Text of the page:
AMR Elektro Cargo


Cookies are small files that are stored on a user’s computer. They are designed for a modest amount of client-specific data and the website, and can be accessed from either the web server or the client machine. In this way, the server can serve a page that is tailored to a specific user, or the page itself can contain a script that knows the cookie data and thus contains information from a visit to the next website (or website). .


To check if your browser is configured to accept cookies, visit the Cookie Checker. This site attempts to create a cookie and report whether it was successful or not.

For information on how to enable or disable cookies, see “Enable Cookies”.

For information on deleting and deleting cookies, see “Deleting Cookies”.

Can I see the cookies I have on my computer?

Most browsers have a configuration screen that allows the user to see which cookies have been stored on the computer and optionally delete them. See the cookie preview page for more information.

Please note that a website cannot display cookies set by other websites as this would pose a privacy and security issue.


Each cookie is effectively a small lookup table containing pairs of values ​​(keys, dates) – for example (firstname, John) (firstname, Smith). After the cookie has been read by code on the server or client computer, the data can be retrieved and used to properly customize the web page.

When are cookies created?
Writing data to a cookie is usually done when loading a new webpage. For example, when you click the submit button, the data management page is responsible for storing the values ​​in a cookie. If the user has cookies disabled, the writing operation will not be successful and subsequent websites that rely on the cookie must take a default action or prompt the user to re-enter the information stored in the cookie.


Cookies are a convenient way of transferring information from one session on one website to another, or between sessions on related websites, without having to load a server with an enormous amount of data storage. Storing data on the server without using cookies would also be problematic as it would be difficult to retrieve a specific user’s information without requiring authentication each time the website is visited.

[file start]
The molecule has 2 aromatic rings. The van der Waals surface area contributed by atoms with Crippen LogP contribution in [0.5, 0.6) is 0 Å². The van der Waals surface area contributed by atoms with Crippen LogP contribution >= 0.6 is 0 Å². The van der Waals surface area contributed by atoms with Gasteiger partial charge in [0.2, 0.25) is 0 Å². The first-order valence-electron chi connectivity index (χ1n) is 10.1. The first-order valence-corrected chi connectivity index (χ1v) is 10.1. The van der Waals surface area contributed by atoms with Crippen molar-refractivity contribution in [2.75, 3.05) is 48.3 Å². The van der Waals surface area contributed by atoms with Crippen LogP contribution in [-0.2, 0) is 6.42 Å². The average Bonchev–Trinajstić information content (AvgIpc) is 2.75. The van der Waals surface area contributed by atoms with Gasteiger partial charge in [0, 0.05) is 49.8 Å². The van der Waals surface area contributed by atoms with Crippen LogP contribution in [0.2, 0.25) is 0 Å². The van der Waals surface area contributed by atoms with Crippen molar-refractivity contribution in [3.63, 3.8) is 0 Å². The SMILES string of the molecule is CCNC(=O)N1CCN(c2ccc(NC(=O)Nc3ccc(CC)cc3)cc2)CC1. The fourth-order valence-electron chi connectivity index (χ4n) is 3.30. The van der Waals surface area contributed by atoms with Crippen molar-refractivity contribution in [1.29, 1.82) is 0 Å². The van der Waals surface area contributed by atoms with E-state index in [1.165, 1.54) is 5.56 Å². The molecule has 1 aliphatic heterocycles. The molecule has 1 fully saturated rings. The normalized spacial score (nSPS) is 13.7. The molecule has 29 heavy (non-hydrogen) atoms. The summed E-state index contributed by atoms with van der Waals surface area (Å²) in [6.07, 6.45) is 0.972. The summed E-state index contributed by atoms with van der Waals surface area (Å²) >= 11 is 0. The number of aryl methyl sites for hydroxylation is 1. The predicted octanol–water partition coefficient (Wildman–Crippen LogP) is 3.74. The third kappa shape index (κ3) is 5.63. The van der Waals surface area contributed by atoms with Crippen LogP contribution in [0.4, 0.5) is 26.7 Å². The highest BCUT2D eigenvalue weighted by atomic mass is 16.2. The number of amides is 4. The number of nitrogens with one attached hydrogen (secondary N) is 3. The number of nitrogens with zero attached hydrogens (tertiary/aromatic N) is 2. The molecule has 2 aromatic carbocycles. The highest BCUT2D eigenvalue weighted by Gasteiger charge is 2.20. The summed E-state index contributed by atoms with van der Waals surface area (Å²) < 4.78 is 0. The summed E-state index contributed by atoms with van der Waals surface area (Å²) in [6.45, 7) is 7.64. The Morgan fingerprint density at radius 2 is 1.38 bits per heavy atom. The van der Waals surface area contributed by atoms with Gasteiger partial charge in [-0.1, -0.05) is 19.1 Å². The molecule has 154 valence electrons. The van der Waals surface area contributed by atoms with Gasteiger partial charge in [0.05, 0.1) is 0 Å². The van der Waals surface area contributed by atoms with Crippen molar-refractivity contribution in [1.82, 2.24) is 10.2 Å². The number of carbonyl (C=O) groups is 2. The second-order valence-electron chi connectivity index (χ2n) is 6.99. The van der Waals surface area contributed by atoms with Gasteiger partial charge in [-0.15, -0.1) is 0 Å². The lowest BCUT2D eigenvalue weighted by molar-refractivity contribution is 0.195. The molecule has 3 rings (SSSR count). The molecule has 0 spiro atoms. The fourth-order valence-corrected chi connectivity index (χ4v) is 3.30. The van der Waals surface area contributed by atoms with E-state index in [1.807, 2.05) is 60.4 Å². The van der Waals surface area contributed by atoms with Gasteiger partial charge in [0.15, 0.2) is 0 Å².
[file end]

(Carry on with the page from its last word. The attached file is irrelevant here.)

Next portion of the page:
When a large amount of information needs to be stored, a cookie can simply be used as a means of identifying a specific user so that additional related information can be searched in a server-side database. For example, when a user visits a website for the first time, they can choose a username, which is stored in the cookie, and then provide data such as password, name, address, preferred font size, page layout, and so on. This is all information stored in the database with the username as the key. Later, when the site is verified, the server reads the cookie to find the username and then retrieves all the user information from the database without re-entering it.

How long does a cookie last?
The expiry time of a cookie can be specified when the cookie is created. By default, the cookie is destroyed when the current browser window is closed. However, any period of time can remain after that.


When a cookie is created, you can control its visibility by setting the “root domain”. It is then accessible to any URL belonging to that root. For example, the root could be set to “” and the cookie would then be available for the websites “” or “” or “”. This can be used to allow related pages to “talk” to each other. It is not possible to set the root domain to “parent” domains such as “.com” or “” as this would allow broad access to the cookie.

By default, cookies are visible to all paths in their domain. However, at the time of creation, they may be restricted to a specific subpath, e.g. B. “”.


There are many concerns about privacy and security online. Cookies do not pose a threat to privacy in and of themselves, as they can only be used to store information that the user has voluntarily or already provided on the web server. While this information may be made available to certain third party websites, it is no worse than being stored in a centralized database. If you are concerned that the information you provide to a web server will not be considered confidential, you should ask yourself whether you actually need to provide that information.


Some commercial websites contain embedded advertising materials provided by a third-party website. Such ads may set a cookie for that third-party site containing information provided to them by the site, which includes. This information may include the name of the website, specific products viewed, pages visited, etc. If the user subsequently visits another website that contains a similar embedded ad from the same third-party website, the advertiser can read the cookie and derive some information from it User’s browsing history. This allows publishers to serve targeted ads in the interest of the user, so in theory they have a higher chance of being relevant to the user. However, many people view such “tracking cookies” as an invasion of privacy, as they allow an advertiser to create user profiles without their consent or knowledge.

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